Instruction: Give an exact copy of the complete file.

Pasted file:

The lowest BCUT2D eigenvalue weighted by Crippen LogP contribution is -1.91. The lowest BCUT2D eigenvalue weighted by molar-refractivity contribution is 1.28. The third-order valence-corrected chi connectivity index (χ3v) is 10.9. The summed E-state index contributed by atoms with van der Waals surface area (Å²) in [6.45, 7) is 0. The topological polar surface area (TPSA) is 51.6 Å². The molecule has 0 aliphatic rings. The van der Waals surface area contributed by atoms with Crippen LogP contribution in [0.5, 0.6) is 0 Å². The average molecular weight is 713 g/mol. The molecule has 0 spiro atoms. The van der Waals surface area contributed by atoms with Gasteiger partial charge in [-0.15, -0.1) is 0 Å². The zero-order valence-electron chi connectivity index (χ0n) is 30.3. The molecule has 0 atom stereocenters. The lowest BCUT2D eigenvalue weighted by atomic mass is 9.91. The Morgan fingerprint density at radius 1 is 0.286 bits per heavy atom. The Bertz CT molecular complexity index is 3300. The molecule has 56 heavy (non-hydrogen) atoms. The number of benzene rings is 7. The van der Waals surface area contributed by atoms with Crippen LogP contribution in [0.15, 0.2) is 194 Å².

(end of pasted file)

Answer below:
The lowest BCUT2D eigenvalue weighted by Crippen LogP contribution is -1.91. The lowest BCUT2D eigenvalue weighted by molar-refractivity contribution is 1.28. The third-order valence-corrected chi connectivity index (χ3v) is 10.9. The summed E-state index contributed by atoms with van der Waals surface area (Å²) in [6.45, 7) is 0. The topological polar surface area (TPSA) is 51.6 Å². The molecule has 0 aliphatic rings. The van der Waals surface area contributed by atoms with Crippen LogP contribution in [0.5, 0.6) is 0 Å². The average molecular weight is 713 g/mol. The molecule has 0 spiro atoms. The van der Waals surface area contributed by atoms with Gasteiger partial charge in [-0.15, -0.1) is 0 Å². The zero-order valence-electron chi connectivity index (χ0n) is 30.3. The molecule has 0 atom stereocenters. The lowest BCUT2D eigenvalue weighted by atomic mass is 9.91. The Morgan fingerprint density at radius 1 is 0.286 bits per heavy atom. The Bertz CT molecular complexity index is 3300. The molecule has 56 heavy (non-hydrogen) atoms. The number of benzene rings is 7. The van der Waals surface area contributed by atoms with Crippen LogP contribution in [0.15, 0.2) is 194 Å².